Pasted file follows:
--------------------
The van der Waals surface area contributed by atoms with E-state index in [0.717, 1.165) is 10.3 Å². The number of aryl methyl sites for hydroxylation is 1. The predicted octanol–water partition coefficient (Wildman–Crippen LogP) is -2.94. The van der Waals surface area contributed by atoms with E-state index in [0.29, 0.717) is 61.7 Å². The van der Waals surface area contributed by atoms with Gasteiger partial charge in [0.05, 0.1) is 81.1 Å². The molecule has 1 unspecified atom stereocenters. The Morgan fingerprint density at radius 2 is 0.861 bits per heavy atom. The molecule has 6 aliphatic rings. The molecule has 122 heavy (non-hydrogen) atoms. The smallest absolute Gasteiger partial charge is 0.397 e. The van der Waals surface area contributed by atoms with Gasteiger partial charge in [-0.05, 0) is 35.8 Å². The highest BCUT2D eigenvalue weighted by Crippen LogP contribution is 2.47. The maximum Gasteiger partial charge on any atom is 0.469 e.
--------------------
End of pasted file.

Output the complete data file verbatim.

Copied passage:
The van der Waals surface area contributed by atoms with E-state index in [0.717, 1.165) is 10.3 Å². The number of aryl methyl sites for hydroxylation is 1. The predicted octanol–water partition coefficient (Wildman–Crippen LogP) is -2.94. The van der Waals surface area contributed by atoms with E-state index in [0.29, 0.717) is 61.7 Å². The van der Waals surface area contributed by atoms with Gasteiger partial charge in [0.05, 0.1) is 81.1 Å². The molecule has 1 unspecified atom stereocenters. The Morgan fingerprint density at radius 2 is 0.861 bits per heavy atom. The molecule has 6 aliphatic rings. The molecule has 122 heavy (non-hydrogen) atoms. The smallest absolute Gasteiger partial charge is 0.397 e. The van der Waals surface area contributed by atoms with Gasteiger partial charge in [-0.05, 0) is 35.8 Å². The highest BCUT2D eigenvalue weighted by Crippen LogP contribution is 2.47. The maximum Gasteiger partial charge on any atom is 0.469 e.